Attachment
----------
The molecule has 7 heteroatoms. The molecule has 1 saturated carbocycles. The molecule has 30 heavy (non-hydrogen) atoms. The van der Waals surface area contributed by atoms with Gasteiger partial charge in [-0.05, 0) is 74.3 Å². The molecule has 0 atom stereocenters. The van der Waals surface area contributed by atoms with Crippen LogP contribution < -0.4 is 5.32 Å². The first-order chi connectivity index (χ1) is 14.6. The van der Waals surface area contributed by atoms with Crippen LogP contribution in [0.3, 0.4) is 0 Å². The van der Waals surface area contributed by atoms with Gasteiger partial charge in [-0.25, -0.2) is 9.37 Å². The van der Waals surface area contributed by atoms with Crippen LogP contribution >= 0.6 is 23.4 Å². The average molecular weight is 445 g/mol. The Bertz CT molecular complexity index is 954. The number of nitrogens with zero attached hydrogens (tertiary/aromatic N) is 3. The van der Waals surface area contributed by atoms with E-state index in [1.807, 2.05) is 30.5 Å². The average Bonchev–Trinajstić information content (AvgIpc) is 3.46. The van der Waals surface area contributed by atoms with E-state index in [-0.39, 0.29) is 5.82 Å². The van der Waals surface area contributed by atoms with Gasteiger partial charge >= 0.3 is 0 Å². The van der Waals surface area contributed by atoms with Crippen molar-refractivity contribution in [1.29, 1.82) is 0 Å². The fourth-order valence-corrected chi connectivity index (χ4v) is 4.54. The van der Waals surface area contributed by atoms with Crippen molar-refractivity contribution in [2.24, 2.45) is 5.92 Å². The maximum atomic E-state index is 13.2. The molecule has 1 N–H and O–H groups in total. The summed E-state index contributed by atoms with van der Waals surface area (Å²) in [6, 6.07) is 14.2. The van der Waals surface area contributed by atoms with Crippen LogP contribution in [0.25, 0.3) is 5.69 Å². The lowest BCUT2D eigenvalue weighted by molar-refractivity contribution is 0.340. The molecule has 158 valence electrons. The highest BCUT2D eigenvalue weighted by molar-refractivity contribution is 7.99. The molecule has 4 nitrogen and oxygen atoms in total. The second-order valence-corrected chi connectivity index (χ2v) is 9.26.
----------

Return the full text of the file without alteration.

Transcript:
The molecule has 7 heteroatoms. The molecule has 1 saturated carbocycles. The molecule has 30 heavy (non-hydrogen) atoms. The van der Waals surface area contributed by atoms with Gasteiger partial charge in [-0.05, 0) is 74.3 Å². The molecule has 0 atom stereocenters. The van der Waals surface area contributed by atoms with Crippen LogP contribution < -0.4 is 5.32 Å². The first-order chi connectivity index (χ1) is 14.6. The van der Waals surface area contributed by atoms with Crippen LogP contribution in [0.3, 0.4) is 0 Å². The van der Waals surface area contributed by atoms with Gasteiger partial charge in [-0.25, -0.2) is 9.37 Å². The van der Waals surface area contributed by atoms with Crippen LogP contribution >= 0.6 is 23.4 Å². The average molecular weight is 445 g/mol. The Bertz CT molecular complexity index is 954. The number of nitrogens with zero attached hydrogens (tertiary/aromatic N) is 3. The van der Waals surface area contributed by atoms with E-state index in [1.807, 2.05) is 30.5 Å². The average Bonchev–Trinajstić information content (AvgIpc) is 3.46. The van der Waals surface area contributed by atoms with E-state index in [-0.39, 0.29) is 5.82 Å². The van der Waals surface area contributed by atoms with Gasteiger partial charge >= 0.3 is 0 Å². The van der Waals surface area contributed by atoms with Crippen molar-refractivity contribution in [1.29, 1.82) is 0 Å². The fourth-order valence-corrected chi connectivity index (χ4v) is 4.54. The van der Waals surface area contributed by atoms with Crippen molar-refractivity contribution in [2.24, 2.45) is 5.92 Å². The maximum atomic E-state index is 13.2. The molecule has 1 N–H and O–H groups in total. The summed E-state index contributed by atoms with van der Waals surface area (Å²) in [6, 6.07) is 14.2. The van der Waals surface area contributed by atoms with Crippen LogP contribution in [0.25, 0.3) is 5.69 Å². The lowest BCUT2D eigenvalue weighted by molar-refractivity contribution is 0.340. The molecule has 158 valence electrons. The highest BCUT2D eigenvalue weighted by molar-refractivity contribution is 7.99. The molecule has 4 nitrogen and oxygen atoms in total. The second-order valence-corrected chi connectivity index (χ2v) is 9.26.